And what of those veteran forwards, like Turgeon, Young, Lemieux and Muller? They're not getting any younger, and for the most part looked well past their due date, not just in the playoffs, but during the regular season. Lemieux and Muller are easy enough to cast off, but Turgeon and Young carry hefty contracts that'll be tough to move or buy out.

While the Stars and their following ponder their future, the Mighty Ducks prepare to meet the winner of the Vancouver-Minnesota series.

May heaven help whoever wins that series. The Ducks are not a fluke. They're not lucky. They're not a "one-trick pony".

Any team that can convincingly defeat the top two seeds in a Conference, a feat never before accomplished, is none of those things.

They're for real.


It was a stunner for the ages.

The highly-touted Vancouver Canucks, a rising force in the Western Conferece, possessing one of the top offensive lines in the league, held a three games to one lead over the underdog Minnesota Wild. They were poised to deliver the knockout blow heading into Game Five on home ice. So confident were the Canucks, hulking forward Todd Bertuzzi told the press "there will be no Game Six".

What followed was perhaps one of the worst collapses in Stanley Cup history.

The Wild, staring elimination in the face for the second straight time this spring, roared back to win the next three games by convincing margins to eliminate the Canucks and advance to the Conference Finals.

Full marks must be given to the plucky Minnesota squad, who became the first team in NHL history to stage consecutive comebacks from 3-1 series deficits.

Head coach Jacques Lemaire never gave up on his charges and never panicked. He had his young team believing in themselves. Like they did in Round One against the Colorado Avalanche, the Wild knew if they could win the fifth game, they knew they stood a chance to come back and win it all. When that aim was accomplished, and in a convincing manner by a score of 7-2, one could practically feels the tide of the series shift in their favour.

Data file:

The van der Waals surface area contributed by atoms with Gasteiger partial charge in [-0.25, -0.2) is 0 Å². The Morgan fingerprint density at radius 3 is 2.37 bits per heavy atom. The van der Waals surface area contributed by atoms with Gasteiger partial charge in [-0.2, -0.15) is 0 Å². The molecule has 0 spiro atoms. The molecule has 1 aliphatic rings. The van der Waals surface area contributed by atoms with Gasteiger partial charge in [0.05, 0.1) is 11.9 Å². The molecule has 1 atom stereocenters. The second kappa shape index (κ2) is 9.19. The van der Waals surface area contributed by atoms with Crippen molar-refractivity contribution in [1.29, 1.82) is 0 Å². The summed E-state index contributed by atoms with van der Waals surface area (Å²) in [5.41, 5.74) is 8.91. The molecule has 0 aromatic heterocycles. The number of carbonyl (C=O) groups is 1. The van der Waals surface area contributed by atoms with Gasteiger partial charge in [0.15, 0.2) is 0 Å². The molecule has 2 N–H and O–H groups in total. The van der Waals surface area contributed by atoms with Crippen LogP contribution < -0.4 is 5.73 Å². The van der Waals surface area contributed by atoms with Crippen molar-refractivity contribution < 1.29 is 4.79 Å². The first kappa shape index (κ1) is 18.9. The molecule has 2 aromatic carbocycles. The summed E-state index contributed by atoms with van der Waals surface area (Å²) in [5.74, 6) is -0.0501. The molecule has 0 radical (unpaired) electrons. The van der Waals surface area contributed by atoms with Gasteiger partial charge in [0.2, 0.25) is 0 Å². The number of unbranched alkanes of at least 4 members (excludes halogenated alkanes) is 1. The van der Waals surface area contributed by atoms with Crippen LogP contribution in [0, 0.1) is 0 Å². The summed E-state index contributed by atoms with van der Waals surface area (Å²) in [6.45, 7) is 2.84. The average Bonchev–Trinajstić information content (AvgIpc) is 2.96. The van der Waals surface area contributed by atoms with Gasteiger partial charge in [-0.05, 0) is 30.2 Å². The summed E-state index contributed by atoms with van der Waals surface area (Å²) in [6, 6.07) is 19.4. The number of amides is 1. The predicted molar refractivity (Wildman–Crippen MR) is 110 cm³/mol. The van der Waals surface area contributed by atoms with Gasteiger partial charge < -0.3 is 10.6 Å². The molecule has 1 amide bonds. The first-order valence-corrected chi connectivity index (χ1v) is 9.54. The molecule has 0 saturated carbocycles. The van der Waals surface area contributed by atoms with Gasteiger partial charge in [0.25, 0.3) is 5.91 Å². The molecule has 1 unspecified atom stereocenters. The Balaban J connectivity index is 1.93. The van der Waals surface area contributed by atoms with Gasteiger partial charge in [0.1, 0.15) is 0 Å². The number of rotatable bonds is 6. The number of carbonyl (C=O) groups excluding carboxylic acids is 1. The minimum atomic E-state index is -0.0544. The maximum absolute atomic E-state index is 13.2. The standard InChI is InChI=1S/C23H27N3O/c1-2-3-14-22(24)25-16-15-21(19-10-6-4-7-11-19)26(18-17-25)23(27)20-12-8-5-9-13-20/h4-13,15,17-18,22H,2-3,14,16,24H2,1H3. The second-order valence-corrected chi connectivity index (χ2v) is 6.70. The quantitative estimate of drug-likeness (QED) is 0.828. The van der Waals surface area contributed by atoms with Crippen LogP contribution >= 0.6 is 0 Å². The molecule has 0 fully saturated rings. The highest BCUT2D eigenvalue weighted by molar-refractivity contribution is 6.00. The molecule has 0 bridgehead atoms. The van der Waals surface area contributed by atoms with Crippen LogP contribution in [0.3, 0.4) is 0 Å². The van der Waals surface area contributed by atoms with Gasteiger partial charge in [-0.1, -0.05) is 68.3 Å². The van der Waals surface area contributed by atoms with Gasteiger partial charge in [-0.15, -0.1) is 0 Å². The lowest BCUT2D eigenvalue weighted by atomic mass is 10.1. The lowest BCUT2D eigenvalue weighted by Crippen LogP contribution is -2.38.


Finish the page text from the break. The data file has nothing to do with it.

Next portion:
What struck me about the Wild in these playoffs is how patient and tenacious they are. This is team that simply doesn't quit, no matter how much the score or the series margin favours their oppposition. They just keep coming, creating chances and waiting for their opponents to make a mistake. When that mistake is made, the Wild pounce and capitalize.

For a club that's only been in existence for three years and playing in their first post-season, the Wild are playing like they've been around much longer.

On a team that's been predominantly known for their head coach's defensive system, several Wild players are beginning to make names for themselves.

Veteran forward Andrew Brunette has been chipping in with timely goals. Checking forward Wes Walz has become a late-blooming defensive star, and defenceman Willie Mitchell is winning fame for his gritty play despite suffering serious injuries to his face and right wrist.

But of all the Wild, the one stand-out is forward Marian Gaborik.

After struggling with his scoring touch in the second half of the regular season, Gaborik regained that touch with a vengeance in the post-season. Not only does he lead his team in scoring, but also all playoff scorers.

He gave the Canucks fits throughout the series, as they struggled in vain to contain him. Gaborik was unquestionable the most valuable player in that series.

It's one thing to be a thirty-goal scorer in the regular season, but quite another to step up and perform in the playoffs as Gaborik has done. What we're seeing now is a rising young talent taking his first real steps toward superstardom.

As much as the Wild deserve kudos for this series victory, they wouldn't have done it without the Canucks. The Vancouver squad was their own worst enemy after Game Four.

Start with the shaky goaltending of Dan Cloutier. Up until Game Five, "Cloots" had seemingly answered his critics who claimed he was not a capable starting goalie in the playoffs. After all, it was his play that buoyed the Canucks to their own comeback from a 3-1 series deficit against the St. Louis Blues in Round One and to a commanding 3-1 series lead against the Wild.